Medical examiner: Joan Rivers died of low blood oxygen
NEW YORK — Joan Rivers died of brain damage from low blood oxygen during a medical procedure to check out voice changes and reflux, the medical examiner’s office ruled Thursday.
The comedian, who was 81, died Sept. 4 after she’d been hospitalized for about a week when she went into cardiac arrest during the procedure at a doctor’s office.
Rivers died from “anoxic encephalopathy due to hypoxic arrest” — brain damage due to lack of oxygen — during a procedure to scope her upper gastrointestinal tract and vocal folds, said Julie Bolcer, spokeswoman for the city’s medical examiner.
The death was classified as a therapeutic complication. The classification is not commonly used; more deaths are certified as accidents, homicides, suicides or natural causes. Negligence is not suspected. Had it been, it would have been listed as a contributing cause.
The classification means the complication was a known risk of the procedure — a risk that patients say they understand when they sign waivers before surgery, a malpractice attorney said.
“I always tell my clients when they come through here, every time you have surgery you’re playing Russian Roulette. And the more surgery, the more the numbers can catch up with you, and as we know, Ms. Rivers had a lot of surgery,” said medical malpractice attorney Steven Harris.
Rivers had been sedated during the procedure with propofol, the medical examiner said. Hypoxia and cardiac arrest are rare potential side effects from use of propofol, the anesthesia drug that was implicated in Michael Jackson’s death.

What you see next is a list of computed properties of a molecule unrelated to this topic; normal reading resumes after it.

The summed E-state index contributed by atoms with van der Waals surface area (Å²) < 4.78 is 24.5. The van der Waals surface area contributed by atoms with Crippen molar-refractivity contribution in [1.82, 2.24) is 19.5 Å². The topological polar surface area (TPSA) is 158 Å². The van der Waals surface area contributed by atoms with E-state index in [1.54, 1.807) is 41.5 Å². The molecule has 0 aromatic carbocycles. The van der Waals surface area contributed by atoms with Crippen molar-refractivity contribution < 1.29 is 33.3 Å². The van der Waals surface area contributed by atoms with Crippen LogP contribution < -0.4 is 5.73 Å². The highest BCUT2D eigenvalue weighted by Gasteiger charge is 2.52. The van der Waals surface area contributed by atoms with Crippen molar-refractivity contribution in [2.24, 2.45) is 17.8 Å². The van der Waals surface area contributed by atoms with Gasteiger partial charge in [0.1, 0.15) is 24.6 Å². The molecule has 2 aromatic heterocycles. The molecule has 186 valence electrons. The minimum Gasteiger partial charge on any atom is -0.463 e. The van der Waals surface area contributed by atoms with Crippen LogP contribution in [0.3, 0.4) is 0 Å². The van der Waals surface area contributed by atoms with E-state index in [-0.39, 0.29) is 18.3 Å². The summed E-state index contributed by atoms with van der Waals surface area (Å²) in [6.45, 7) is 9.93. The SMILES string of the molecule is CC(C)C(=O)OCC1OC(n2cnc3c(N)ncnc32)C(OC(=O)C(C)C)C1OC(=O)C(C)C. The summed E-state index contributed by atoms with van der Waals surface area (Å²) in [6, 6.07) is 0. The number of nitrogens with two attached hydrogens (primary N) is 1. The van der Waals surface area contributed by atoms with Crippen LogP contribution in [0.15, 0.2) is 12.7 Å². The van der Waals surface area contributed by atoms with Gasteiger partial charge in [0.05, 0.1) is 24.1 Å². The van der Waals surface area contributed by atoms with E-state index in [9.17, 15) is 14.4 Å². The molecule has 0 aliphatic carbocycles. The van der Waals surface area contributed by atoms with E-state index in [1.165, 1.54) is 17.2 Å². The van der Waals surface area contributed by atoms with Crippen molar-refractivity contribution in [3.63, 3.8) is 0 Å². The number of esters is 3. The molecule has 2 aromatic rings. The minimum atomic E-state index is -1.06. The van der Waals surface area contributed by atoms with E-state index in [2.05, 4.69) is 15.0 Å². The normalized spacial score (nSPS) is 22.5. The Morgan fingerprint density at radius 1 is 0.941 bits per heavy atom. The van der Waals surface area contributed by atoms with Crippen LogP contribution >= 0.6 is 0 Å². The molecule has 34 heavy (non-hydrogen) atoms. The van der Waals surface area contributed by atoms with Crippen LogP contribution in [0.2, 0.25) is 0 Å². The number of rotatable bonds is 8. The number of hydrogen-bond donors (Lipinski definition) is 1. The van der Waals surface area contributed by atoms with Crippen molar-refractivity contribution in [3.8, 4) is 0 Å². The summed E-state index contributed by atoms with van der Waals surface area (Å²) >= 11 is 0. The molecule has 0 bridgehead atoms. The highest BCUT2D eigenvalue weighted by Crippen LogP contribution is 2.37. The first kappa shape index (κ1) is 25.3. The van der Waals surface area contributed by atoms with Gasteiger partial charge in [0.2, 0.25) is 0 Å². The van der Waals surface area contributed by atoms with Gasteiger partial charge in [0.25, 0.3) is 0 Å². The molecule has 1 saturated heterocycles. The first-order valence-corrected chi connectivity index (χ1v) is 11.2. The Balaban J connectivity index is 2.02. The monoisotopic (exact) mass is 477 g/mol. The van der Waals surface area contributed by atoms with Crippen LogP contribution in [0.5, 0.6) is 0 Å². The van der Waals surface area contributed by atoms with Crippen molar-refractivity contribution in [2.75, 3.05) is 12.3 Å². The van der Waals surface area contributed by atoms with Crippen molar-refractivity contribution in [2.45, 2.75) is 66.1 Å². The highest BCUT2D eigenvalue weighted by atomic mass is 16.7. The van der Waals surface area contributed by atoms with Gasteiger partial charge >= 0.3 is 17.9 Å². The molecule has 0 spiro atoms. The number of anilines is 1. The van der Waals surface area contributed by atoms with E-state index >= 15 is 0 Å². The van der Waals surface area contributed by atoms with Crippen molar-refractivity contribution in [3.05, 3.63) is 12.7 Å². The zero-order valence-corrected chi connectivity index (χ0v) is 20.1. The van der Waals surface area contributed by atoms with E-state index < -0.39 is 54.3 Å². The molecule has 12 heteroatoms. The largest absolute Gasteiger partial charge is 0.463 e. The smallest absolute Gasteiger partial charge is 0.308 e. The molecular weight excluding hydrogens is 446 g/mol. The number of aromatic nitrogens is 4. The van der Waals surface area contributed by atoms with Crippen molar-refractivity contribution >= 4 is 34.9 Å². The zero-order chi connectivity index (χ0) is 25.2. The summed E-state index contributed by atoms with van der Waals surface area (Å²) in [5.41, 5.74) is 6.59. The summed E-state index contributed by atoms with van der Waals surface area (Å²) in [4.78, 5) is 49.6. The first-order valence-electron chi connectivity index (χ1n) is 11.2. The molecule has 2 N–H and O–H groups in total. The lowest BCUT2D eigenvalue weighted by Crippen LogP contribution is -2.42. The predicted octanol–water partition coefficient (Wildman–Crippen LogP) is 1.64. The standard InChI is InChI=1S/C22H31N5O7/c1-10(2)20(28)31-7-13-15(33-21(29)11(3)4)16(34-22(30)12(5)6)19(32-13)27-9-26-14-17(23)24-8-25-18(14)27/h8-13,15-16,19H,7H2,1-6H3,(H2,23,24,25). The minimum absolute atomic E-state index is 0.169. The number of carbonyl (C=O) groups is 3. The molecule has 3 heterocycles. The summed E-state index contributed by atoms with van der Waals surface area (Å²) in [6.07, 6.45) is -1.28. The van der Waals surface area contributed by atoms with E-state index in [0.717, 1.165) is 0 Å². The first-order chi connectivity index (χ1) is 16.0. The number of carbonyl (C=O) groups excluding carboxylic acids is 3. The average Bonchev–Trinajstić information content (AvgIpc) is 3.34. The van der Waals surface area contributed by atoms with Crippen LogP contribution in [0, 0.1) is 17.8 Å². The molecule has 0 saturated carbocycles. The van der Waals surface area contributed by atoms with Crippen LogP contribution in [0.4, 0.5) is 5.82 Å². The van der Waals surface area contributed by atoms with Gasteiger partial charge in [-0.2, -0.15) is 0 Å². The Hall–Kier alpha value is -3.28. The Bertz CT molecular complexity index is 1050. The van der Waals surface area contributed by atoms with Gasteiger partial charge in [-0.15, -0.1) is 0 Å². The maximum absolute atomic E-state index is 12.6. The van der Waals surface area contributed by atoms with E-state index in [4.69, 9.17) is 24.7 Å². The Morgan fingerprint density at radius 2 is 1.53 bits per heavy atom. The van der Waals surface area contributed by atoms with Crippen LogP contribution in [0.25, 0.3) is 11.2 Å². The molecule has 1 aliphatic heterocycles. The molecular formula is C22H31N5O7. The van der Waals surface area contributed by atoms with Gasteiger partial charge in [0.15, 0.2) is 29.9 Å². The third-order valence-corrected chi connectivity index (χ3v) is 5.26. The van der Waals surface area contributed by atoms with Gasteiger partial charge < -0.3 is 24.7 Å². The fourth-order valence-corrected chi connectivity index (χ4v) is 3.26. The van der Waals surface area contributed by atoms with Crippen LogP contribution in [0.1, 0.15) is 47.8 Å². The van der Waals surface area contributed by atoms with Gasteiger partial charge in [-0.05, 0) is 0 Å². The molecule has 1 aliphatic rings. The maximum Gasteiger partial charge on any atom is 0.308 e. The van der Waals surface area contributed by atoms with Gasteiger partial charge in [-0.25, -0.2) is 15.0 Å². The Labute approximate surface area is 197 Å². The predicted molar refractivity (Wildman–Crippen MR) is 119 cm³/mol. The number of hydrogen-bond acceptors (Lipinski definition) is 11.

Medical experts say propofol can be safely used during an upper gastrointestinal endoscopy, but it should be administered by a doctor or nurse trained in its use. The patient should be continuously and closely monitored by someone not involved in doing the diagnostic or surgical procedure, experts say. To avoid complications in elderly patients, the drug should be started at a lower dose and more slowly than in younger adults.
Ventilators or other breathing support should be immediately available in case of complications, experts say.
The state Health Department also is investigating Rivers’ death.
The medical examiner’s ruling doesn’t preclude Rivers’ family from filing a lawsuit, Harris said. “You can find another doctor who would give a different opinion,” he said.
Rivers’ daughter, Melissa Rivers, said she had no comment on the ruling.
“We continue to be saddened by our tragic loss and grateful for the enormous outpouring of love and support from around the world,” she said in a statement.
Rivers was a raucous, acid-tongued comedian who crashed the male-dominated realm of late-night talk shows. With her raspy voice and brash New York accent, she turned the red carpet of the Oscars, Emmys and Golden Globes into a stalking ground for E! Entertainment, where she first began working in 1994. Her familiar query — “Who are you wearing?” — would quickly give way to such snarky commentary as her assessment of Adele’s Grammy outfit: The singer looked like she was sitting on a teapot.
In 2007, Rivers and her daughter were dropped by their new employer, the TV Guide Channel, and replaced by actress Lisa Rinna. But the Rivers women returned to E! and found new success with “Fashion Police,” which Rivers hosted and her daughter produced.
Associated Press Medical Writer Lindsey Tanner contributed to this report from Chicago.